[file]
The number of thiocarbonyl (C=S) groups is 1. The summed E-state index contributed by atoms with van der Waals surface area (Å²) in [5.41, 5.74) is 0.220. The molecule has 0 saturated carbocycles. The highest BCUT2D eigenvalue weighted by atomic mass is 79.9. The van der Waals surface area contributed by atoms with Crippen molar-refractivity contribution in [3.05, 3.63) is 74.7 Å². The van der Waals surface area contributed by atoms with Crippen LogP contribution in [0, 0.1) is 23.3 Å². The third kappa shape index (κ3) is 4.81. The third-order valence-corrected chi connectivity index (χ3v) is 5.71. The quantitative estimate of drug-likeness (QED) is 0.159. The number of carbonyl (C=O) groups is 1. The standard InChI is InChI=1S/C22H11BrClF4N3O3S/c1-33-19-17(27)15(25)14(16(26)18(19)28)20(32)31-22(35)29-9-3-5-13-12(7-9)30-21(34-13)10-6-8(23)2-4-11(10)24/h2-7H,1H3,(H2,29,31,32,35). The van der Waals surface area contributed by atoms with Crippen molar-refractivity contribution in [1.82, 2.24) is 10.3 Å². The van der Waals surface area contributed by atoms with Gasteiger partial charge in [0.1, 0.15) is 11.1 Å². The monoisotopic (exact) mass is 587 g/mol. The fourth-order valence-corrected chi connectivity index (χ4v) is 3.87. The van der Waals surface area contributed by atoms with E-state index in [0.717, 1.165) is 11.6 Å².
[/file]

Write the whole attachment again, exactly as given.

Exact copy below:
The number of thiocarbonyl (C=S) groups is 1. The summed E-state index contributed by atoms with van der Waals surface area (Å²) in [5.41, 5.74) is 0.220. The molecule has 0 saturated carbocycles. The highest BCUT2D eigenvalue weighted by atomic mass is 79.9. The van der Waals surface area contributed by atoms with Crippen molar-refractivity contribution in [3.05, 3.63) is 74.7 Å². The van der Waals surface area contributed by atoms with Crippen LogP contribution in [0, 0.1) is 23.3 Å². The third kappa shape index (κ3) is 4.81. The third-order valence-corrected chi connectivity index (χ3v) is 5.71. The quantitative estimate of drug-likeness (QED) is 0.159. The number of carbonyl (C=O) groups is 1. The standard InChI is InChI=1S/C22H11BrClF4N3O3S/c1-33-19-17(27)15(25)14(16(26)18(19)28)20(32)31-22(35)29-9-3-5-13-12(7-9)30-21(34-13)10-6-8(23)2-4-11(10)24/h2-7H,1H3,(H2,29,31,32,35). The van der Waals surface area contributed by atoms with Crippen molar-refractivity contribution in [1.82, 2.24) is 10.3 Å². The van der Waals surface area contributed by atoms with Gasteiger partial charge in [0.1, 0.15) is 11.1 Å². The monoisotopic (exact) mass is 587 g/mol. The fourth-order valence-corrected chi connectivity index (χ4v) is 3.87. The van der Waals surface area contributed by atoms with E-state index in [0.717, 1.165) is 11.6 Å².